German Chancellor Hopes to Bolster Political Career With Turkey’s Help
There has been a great deal of back-and-forth activities between the European leaders and German Chancellor Angela Merkel on the one hand, and between Merkel and her Turkish counterpart Prime Minister Ahmet Davutoglu on the other. The aim is not only to stop the much-euphemized “Tsunami of refugees” that are pouring into Western Europe, with Germany as the final destination, but also to repair the deteriorating relations between Merkel and her European counterparts.
However, at the heart of such activities is Merkel’s endeavor to bolster her sagging political career as the leader of Germany’s conservative party, the Christian Democratic Union. The party’s popularity has fared badly in public opinion polls—it was badly mauled in the three state elections in Germany on March 13—ever since Merkel opened the gates to refugees and migrants from a number of countries, particularly war-ravaged Syria.
Merkel’s spin doctors are presenting the recent resolution passed at the European Union’s summit as a “great success” in the refugee issue. German human rights activists suggest that mass deportations of refugees to their countries of origin are hardly an answer to the worsening problem, adding that her government’s action could also constitute constitutional and legal violations that can put her government in the dock.
The EU resolution, which supported Turkey’s initiative to seriously consider taking back the refugees, has meanwhile produced divided reactions from the German public and political spectrum. Nothing has, yet, been agreed upon, but European leaders will grapple with the issue very soon.
Turkish Prime Minister Ahmet Davutoglu’s initiative seemed to have startled the participating leaders at the recent European summit.
While Davutoglu’s initiative purported to stop human traffickers and others exploiting the victims risking death and destruction in their war-ravaged home countries, the new element in his initiative was his willingness to take back all the newly arrived refugees from Greece—”regardless of their origin.”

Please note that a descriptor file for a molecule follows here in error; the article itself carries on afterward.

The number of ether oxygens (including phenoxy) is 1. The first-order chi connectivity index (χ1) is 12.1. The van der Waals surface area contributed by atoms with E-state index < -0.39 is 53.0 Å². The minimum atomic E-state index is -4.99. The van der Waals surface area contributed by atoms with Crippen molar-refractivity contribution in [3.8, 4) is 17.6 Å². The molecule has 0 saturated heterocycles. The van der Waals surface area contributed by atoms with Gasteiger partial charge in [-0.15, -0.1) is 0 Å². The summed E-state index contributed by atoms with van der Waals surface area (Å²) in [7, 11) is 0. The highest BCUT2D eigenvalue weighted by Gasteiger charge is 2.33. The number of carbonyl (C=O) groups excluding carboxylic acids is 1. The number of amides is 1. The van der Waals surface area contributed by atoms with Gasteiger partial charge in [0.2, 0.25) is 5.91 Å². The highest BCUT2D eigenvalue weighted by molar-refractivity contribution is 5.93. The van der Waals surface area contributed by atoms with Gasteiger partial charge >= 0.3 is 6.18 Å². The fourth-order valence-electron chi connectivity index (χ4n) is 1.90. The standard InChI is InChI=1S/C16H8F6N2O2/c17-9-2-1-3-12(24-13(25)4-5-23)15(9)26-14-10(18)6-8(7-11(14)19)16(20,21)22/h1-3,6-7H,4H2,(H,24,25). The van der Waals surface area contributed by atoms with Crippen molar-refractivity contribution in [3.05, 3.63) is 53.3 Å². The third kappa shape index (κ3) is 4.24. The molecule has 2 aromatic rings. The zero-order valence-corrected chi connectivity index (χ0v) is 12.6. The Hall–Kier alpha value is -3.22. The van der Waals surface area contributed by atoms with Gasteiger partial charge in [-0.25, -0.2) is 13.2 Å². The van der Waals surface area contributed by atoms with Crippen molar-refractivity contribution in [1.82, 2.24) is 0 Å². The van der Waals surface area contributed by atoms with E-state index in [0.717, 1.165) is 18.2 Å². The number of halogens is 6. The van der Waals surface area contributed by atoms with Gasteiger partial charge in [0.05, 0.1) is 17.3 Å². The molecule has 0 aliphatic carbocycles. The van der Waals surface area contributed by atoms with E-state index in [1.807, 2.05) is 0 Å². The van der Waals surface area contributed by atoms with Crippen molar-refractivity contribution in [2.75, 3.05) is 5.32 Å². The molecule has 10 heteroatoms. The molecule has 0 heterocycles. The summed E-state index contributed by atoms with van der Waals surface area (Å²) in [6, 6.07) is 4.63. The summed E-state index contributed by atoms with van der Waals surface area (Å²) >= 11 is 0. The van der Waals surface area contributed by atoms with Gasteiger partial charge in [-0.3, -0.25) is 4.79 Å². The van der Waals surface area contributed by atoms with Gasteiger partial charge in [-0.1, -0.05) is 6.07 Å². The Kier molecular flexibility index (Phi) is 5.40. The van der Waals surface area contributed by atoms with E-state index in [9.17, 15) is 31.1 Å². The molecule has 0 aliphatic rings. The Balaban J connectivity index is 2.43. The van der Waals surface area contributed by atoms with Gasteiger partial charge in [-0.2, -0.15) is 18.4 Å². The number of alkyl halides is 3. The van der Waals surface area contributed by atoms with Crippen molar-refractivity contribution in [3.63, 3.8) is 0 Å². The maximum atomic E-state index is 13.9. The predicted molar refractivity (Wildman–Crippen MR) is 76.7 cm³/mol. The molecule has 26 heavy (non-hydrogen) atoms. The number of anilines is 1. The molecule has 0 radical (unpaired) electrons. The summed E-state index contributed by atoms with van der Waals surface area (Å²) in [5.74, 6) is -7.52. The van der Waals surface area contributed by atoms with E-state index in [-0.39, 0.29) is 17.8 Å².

However, Davutoglu’s initiative also contained a trade-off: for every returning Syrian, the EU would accept a Syrian officially recognized as refugee.
This new element seems to have aroused Merkel’s enthusiasm but her European counterparts, who are outraged by her high-handed suggestions made without consulting them, as prescribed by EU protocol, are less enthusiastic about the entire process.
However, the EU summit declaration “warmly welcomed” Davotuglu’s suggestion, with all the 28 EU leaders agreeing to endorse the core principles embedded in the Turkish proposal. The psychology behind this proposal is that the refugees, once they realize that after arriving in Greece, they will be sent back to Turkey, will stop using the illegal mode of entering Europe and this, in turn, will stop the illegal business of the human traffickers.
But Turkey’s “goodwill gesture” comes at a price. Turkey is keen to see that visa requirements on Turkish citizens travelling to Europe are removed at the “latest in June.” Furthermore, Ankara would like to see negotiations over its membership in the EU are started “as quickly as possible.”
As compensation for the huge financial burden incurred by Turkey in looking after the 2.7 million refugees already on its soil, the country wants the EU to pay an additional 3 billion euros for the year 2018, beside the already pledged 3 billion euros to be paid by 2017.